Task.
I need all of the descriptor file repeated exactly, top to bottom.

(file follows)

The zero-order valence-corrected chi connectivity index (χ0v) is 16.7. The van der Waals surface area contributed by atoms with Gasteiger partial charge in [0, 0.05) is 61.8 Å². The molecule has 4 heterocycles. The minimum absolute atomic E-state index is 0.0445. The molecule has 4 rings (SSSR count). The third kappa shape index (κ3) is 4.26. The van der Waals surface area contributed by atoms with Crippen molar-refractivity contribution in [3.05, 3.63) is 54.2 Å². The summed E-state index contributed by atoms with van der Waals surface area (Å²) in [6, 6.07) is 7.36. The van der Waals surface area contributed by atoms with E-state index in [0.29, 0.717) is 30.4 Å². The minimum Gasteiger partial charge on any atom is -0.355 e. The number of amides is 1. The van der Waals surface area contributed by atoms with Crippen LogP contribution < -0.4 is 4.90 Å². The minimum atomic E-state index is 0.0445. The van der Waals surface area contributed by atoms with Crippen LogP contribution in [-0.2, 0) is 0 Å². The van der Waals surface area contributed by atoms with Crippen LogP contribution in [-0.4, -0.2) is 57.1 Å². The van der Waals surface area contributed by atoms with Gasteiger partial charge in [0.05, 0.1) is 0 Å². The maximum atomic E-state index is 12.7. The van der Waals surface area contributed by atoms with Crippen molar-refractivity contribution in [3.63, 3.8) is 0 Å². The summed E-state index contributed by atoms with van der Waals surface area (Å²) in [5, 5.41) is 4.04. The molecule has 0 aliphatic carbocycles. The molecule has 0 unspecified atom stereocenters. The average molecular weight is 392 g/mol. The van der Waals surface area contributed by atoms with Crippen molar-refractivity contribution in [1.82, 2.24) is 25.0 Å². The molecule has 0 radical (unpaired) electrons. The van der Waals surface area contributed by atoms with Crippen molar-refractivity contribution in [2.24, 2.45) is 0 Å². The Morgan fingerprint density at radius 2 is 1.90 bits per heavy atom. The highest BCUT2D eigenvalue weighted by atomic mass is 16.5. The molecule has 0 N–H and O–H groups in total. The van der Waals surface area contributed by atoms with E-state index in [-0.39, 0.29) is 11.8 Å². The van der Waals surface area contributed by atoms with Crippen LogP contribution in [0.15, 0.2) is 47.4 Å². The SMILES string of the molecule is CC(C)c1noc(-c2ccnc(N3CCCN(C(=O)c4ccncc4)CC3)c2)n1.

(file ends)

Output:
The zero-order valence-corrected chi connectivity index (χ0v) is 16.7. The van der Waals surface area contributed by atoms with Gasteiger partial charge in [0, 0.05) is 61.8 Å². The molecule has 4 heterocycles. The minimum absolute atomic E-state index is 0.0445. The molecule has 4 rings (SSSR count). The third kappa shape index (κ3) is 4.26. The van der Waals surface area contributed by atoms with Crippen molar-refractivity contribution in [3.05, 3.63) is 54.2 Å². The summed E-state index contributed by atoms with van der Waals surface area (Å²) in [6, 6.07) is 7.36. The van der Waals surface area contributed by atoms with E-state index in [0.29, 0.717) is 30.4 Å². The minimum Gasteiger partial charge on any atom is -0.355 e. The number of amides is 1. The van der Waals surface area contributed by atoms with Crippen LogP contribution < -0.4 is 4.90 Å². The minimum atomic E-state index is 0.0445. The van der Waals surface area contributed by atoms with Crippen LogP contribution in [-0.2, 0) is 0 Å². The van der Waals surface area contributed by atoms with Crippen LogP contribution in [-0.4, -0.2) is 57.1 Å². The van der Waals surface area contributed by atoms with Gasteiger partial charge in [0.05, 0.1) is 0 Å². The maximum atomic E-state index is 12.7. The van der Waals surface area contributed by atoms with Crippen molar-refractivity contribution in [3.63, 3.8) is 0 Å². The summed E-state index contributed by atoms with van der Waals surface area (Å²) in [5, 5.41) is 4.04. The molecule has 0 aliphatic carbocycles. The molecule has 0 unspecified atom stereocenters. The average molecular weight is 392 g/mol. The van der Waals surface area contributed by atoms with Crippen molar-refractivity contribution in [1.82, 2.24) is 25.0 Å². The molecule has 0 radical (unpaired) electrons. The van der Waals surface area contributed by atoms with Crippen molar-refractivity contribution in [2.24, 2.45) is 0 Å². The Morgan fingerprint density at radius 2 is 1.90 bits per heavy atom. The highest BCUT2D eigenvalue weighted by atomic mass is 16.5. The molecule has 0 N–H and O–H groups in total. The van der Waals surface area contributed by atoms with E-state index in [-0.39, 0.29) is 11.8 Å². The van der Waals surface area contributed by atoms with Crippen LogP contribution in [0.15, 0.2) is 47.4 Å². The SMILES string of the molecule is CC(C)c1noc(-c2ccnc(N3CCCN(C(=O)c4ccncc4)CC3)c2)n1.